'Google is the new grandparent, the new neighbor, the new nanny' - millennial parents are doing things differently than any other generation before them

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working from home Monkey Business Images They're informed - but overwhelmed.

  • A New York Times article suggests that millennial parents - 'parennials' - are raising their kids differently from previous generations.
  • One major difference is that they search for parenting advice online, instead of asking friends and family.
  • All that information may leave them feeling overwhelmed. Fortunately, experts have tips for finding reliable resources.


Meet the "parennials." That's millennial parents, for the uninitiated.

In The New York Times , Bruce Feiler coins this term and outlines a series of ways in which today's parents are raising their kids differently from previous generations.

One simple but crucial difference Feiler notes is that today's moms and dads are what one expert calls "high-information parents." In other words, they're accustomed to turning to the internet for any and every question that pops up.

According to that expert - Rebecca Parlakian, who is the program director for Zero to Three , an organization that has been studying new parents for three decades - "Google is the new grandparent, the new neighbor, the new nanny."

As in: How do I bottle-feed my baby? When should my kid start talking? Don't call someone who's been through this before and can share their wisdom - simply page Dr. Google.

Parlakian told Feiler, "The good news is that parents know more about child development than ever before."

The bad news? As anyone - parent or not - who at 3 a.m. has found themselves on the ninth page of a Google search for "do I have the plague?" knows, it's overwhelming. Sometimes, it's even disempowering.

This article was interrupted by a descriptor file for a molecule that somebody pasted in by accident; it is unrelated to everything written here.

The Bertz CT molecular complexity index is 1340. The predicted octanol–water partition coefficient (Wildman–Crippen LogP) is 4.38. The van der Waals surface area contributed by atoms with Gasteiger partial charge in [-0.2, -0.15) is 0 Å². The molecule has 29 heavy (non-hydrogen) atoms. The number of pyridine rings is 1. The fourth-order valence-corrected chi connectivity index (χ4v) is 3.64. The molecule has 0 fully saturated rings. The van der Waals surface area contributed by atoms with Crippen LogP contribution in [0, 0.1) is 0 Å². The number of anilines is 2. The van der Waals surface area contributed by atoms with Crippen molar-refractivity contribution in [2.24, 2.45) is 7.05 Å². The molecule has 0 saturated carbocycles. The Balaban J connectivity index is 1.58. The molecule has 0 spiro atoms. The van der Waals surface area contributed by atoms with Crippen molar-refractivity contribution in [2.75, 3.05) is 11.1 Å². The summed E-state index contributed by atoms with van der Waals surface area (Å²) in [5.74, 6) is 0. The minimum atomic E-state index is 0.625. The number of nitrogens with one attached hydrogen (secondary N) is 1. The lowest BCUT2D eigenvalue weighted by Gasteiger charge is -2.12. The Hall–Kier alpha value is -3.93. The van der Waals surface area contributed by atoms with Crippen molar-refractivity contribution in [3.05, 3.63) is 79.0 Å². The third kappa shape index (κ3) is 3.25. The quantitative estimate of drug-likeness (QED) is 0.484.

The internet may be a source of virtual support for parents

Interestingly, this phenomenon isn't limited to those who are inexperienced in child-rearing. In a Quartz article , child psychiatrist Dawn Barker wrote that even she turned to the internet as a first-time mom.

Barker came up with a few theories to explain why this happens. She wrote:

"For women who have been successful in other aspects of life," - such as their careers - "failing to live up to being a textbook mother, by not having a textbook baby, can be very challenging, triggering the obsession to 'fix' the problem rather than relaxing into parenthood."

What's more, Barker said today's parents are less likely to live near family and to be chummy with their neighbors, so the internet provides some "virtual support."

Parennials certainly shouldn't feel bad for turning to the internet for parenting advice. That said, it's best to approach all that online advice with some degree of skepticism.

In The Washington Post , Alice Callahan - an author and a mom who has a Ph.D. in nutritional biology - recommends starting your search on sites from universities, medical organizations, children's hospitals, and governmental organizations. She also urges parents not to assume that something natural is necessarily safer.

Above all, Callahan writes: "Know that no Web site can be a substitute for a healthcare provider. If you think your child is really sick, don't bring her symptoms to Facebook. Get real medical care."

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